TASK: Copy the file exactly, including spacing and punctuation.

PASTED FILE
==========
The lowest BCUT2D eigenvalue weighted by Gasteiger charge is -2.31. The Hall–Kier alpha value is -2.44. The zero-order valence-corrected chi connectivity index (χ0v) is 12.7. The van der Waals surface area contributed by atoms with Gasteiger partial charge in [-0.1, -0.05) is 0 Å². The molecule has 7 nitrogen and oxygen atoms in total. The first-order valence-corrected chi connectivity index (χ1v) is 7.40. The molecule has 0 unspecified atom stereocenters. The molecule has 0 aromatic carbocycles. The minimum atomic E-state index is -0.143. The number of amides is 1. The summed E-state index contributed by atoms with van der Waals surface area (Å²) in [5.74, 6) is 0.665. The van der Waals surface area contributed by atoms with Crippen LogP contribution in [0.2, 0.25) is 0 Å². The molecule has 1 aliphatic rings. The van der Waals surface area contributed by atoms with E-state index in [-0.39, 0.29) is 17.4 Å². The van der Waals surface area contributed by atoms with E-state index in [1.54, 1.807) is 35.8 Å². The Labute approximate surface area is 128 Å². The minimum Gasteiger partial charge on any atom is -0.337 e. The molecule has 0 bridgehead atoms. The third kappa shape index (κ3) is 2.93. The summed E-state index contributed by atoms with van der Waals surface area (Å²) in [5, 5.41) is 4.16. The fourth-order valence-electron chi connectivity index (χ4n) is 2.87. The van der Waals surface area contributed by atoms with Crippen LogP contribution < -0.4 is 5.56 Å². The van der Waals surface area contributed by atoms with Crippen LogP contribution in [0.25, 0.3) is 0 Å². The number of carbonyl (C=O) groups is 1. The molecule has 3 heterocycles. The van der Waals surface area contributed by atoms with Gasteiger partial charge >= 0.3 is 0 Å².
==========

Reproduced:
The lowest BCUT2D eigenvalue weighted by Gasteiger charge is -2.31. The Hall–Kier alpha value is -2.44. The zero-order valence-corrected chi connectivity index (χ0v) is 12.7. The van der Waals surface area contributed by atoms with Gasteiger partial charge in [-0.1, -0.05) is 0 Å². The molecule has 7 nitrogen and oxygen atoms in total. The first-order valence-corrected chi connectivity index (χ1v) is 7.40. The molecule has 0 unspecified atom stereocenters. The molecule has 0 aromatic carbocycles. The minimum atomic E-state index is -0.143. The number of amides is 1. The summed E-state index contributed by atoms with van der Waals surface area (Å²) in [5.74, 6) is 0.665. The van der Waals surface area contributed by atoms with Crippen LogP contribution in [0.2, 0.25) is 0 Å². The molecule has 1 aliphatic rings. The van der Waals surface area contributed by atoms with E-state index in [-0.39, 0.29) is 17.4 Å². The van der Waals surface area contributed by atoms with E-state index in [1.54, 1.807) is 35.8 Å². The Labute approximate surface area is 128 Å². The minimum Gasteiger partial charge on any atom is -0.337 e. The molecule has 0 bridgehead atoms. The third kappa shape index (κ3) is 2.93. The summed E-state index contributed by atoms with van der Waals surface area (Å²) in [5, 5.41) is 4.16. The fourth-order valence-electron chi connectivity index (χ4n) is 2.87. The van der Waals surface area contributed by atoms with Crippen LogP contribution < -0.4 is 5.56 Å². The van der Waals surface area contributed by atoms with Crippen LogP contribution in [0.25, 0.3) is 0 Å². The number of carbonyl (C=O) groups is 1. The molecule has 3 heterocycles. The van der Waals surface area contributed by atoms with Gasteiger partial charge >= 0.3 is 0 Å².